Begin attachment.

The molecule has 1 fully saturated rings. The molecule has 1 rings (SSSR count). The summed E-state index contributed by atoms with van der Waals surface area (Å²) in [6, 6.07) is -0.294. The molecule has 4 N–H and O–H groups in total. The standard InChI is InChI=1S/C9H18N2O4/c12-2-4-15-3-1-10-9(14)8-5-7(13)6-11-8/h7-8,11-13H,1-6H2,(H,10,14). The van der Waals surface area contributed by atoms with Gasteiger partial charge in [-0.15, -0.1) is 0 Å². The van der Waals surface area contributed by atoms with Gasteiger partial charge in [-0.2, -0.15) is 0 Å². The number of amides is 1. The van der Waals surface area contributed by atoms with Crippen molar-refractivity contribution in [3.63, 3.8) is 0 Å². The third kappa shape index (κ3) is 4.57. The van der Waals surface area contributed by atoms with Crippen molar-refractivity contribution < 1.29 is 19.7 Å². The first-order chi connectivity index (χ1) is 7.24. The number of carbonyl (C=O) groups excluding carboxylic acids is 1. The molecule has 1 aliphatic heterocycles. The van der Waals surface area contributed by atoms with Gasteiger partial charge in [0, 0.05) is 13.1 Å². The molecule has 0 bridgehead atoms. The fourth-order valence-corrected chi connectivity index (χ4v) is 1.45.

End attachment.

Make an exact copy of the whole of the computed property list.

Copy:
The molecule has 1 fully saturated rings. The molecule has 1 rings (SSSR count). The summed E-state index contributed by atoms with van der Waals surface area (Å²) in [6, 6.07) is -0.294. The molecule has 4 N–H and O–H groups in total. The standard InChI is InChI=1S/C9H18N2O4/c12-2-4-15-3-1-10-9(14)8-5-7(13)6-11-8/h7-8,11-13H,1-6H2,(H,10,14). The van der Waals surface area contributed by atoms with Gasteiger partial charge in [-0.15, -0.1) is 0 Å². The van der Waals surface area contributed by atoms with Gasteiger partial charge in [-0.2, -0.15) is 0 Å². The number of amides is 1. The van der Waals surface area contributed by atoms with Crippen molar-refractivity contribution in [3.63, 3.8) is 0 Å². The third kappa shape index (κ3) is 4.57. The van der Waals surface area contributed by atoms with Crippen molar-refractivity contribution < 1.29 is 19.7 Å². The first-order chi connectivity index (χ1) is 7.24. The number of carbonyl (C=O) groups excluding carboxylic acids is 1. The molecule has 1 aliphatic heterocycles. The van der Waals surface area contributed by atoms with Gasteiger partial charge in [0, 0.05) is 13.1 Å². The molecule has 0 bridgehead atoms. The fourth-order valence-corrected chi connectivity index (χ4v) is 1.45.